Oh well, life goes on. Eventually I found a few different types of engineering jobs and contracts, took a graduate course to see if I’d be interested in grad school, and generally just explored options while making some money. At some point a vision started forming for what I needed to do next, in robotics. So I saved and got started again.
By the end of 2016 I was pretty much broke again. We had a long list of accelerator rejections too, then someone forwarded me a message about this new program, Next AI. Financing aside, the incubator looked pretty cool in terms of programming, and relevant too since our early products are geared towards AI researchers. This was the last program I applied to, then I would start job hunting again and/or run off to the States. I almost didn’t apply because after my N36 experience I figured I didn’t look like a great prospect. So I consider myself very fortunate to have an opportunity like this again, and I work as hard as I can to earn it.
What do you think is the most important innovation of your lifetime thus far?
While the World Wide Web existed before I was born, I think it’s fair to count it as really coming online during the late 90’s, so let’s go with that. The networking and communication made possible has really accelerated the speed at which one can do business, and has opened up new opportunities. An example for us in particular: if Alibaba never made Chinese suppliers more accessible, then this venture likely wouldn’t exist.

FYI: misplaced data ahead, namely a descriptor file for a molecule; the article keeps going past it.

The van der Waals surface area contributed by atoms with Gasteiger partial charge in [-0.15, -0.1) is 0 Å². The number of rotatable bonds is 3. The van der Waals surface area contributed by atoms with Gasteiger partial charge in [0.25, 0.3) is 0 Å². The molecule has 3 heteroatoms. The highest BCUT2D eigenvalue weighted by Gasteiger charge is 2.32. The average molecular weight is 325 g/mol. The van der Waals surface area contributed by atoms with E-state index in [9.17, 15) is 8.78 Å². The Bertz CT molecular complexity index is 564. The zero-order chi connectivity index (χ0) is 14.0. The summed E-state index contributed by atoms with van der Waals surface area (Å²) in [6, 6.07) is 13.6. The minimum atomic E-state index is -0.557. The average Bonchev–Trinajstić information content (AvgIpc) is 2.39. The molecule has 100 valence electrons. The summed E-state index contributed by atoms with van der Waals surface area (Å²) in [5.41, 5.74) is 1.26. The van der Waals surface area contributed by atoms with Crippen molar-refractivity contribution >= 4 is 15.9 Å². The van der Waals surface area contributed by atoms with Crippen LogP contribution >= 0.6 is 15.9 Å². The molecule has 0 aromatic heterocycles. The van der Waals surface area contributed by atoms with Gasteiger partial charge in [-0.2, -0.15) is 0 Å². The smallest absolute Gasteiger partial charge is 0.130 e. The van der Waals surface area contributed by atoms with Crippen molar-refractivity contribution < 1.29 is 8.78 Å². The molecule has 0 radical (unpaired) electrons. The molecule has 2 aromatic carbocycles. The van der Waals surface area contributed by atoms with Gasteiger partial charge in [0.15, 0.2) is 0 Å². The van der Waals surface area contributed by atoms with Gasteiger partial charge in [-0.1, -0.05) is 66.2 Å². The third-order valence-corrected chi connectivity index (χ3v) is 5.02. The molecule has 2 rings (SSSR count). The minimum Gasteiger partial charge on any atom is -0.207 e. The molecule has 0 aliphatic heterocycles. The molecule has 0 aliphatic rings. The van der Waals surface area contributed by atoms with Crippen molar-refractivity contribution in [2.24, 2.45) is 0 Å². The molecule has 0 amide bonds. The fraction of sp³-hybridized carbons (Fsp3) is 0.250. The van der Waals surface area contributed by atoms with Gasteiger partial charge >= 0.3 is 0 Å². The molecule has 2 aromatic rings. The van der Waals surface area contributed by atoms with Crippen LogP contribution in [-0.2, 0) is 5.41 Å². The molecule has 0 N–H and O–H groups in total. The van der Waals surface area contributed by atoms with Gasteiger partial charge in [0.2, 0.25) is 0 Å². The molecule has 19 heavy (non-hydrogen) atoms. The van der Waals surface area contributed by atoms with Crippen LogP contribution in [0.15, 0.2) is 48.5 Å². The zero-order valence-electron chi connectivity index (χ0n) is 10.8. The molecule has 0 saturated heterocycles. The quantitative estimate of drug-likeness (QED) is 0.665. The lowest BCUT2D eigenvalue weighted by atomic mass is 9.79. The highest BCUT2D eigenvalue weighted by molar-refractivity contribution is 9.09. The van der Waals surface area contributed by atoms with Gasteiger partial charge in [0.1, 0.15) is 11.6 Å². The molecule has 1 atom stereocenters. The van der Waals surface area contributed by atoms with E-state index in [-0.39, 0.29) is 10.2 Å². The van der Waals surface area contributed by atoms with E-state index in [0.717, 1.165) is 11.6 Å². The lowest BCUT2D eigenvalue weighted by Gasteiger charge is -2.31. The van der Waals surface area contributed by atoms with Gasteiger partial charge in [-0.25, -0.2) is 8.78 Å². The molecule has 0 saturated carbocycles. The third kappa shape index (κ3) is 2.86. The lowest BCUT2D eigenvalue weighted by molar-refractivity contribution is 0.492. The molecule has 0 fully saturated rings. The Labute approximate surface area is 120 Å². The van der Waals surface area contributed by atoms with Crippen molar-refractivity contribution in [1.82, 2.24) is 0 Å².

How do you believe robotics will impact the way we do business over the next decade?
First, I believe that starting a manufacturing business will become much easier, especially as robot performance and intelligence keeps increasing in tandem with dropping prices. Right now, if you have a unique idea for a (simple) widget, you can buy a few 3D printers, create and upload your design, feed some raw materials (e.g. plastics) into the printers/tools, and automatically your widgets get built.
Imagine a similar process that could be set up with a few robot arms sitting on a table, assembling more complex widgets using a variety of techniques. 3D printers do a simple polymer-based additive manufacturing process; imagine multiple arms with multiple tools: cutters, drill bits, welders, solders, etc. The hardware is more than physically possible already, although we still need to bring down prices to boost accessibility. What’s missing is the intelligence to generate instructions for the robots. They need to do what you want without you needing to explicitly program low-level commands that branch out into a million potential ways to coordinate different tools and arms to build a widget.
Secondly, robots will start to creep into service jobs that involve any type of repeatable physical labor. Burger flipping is coming very soon, and has already started actually. I would bet in 10 years that at least 25% of all fast food is made using robots.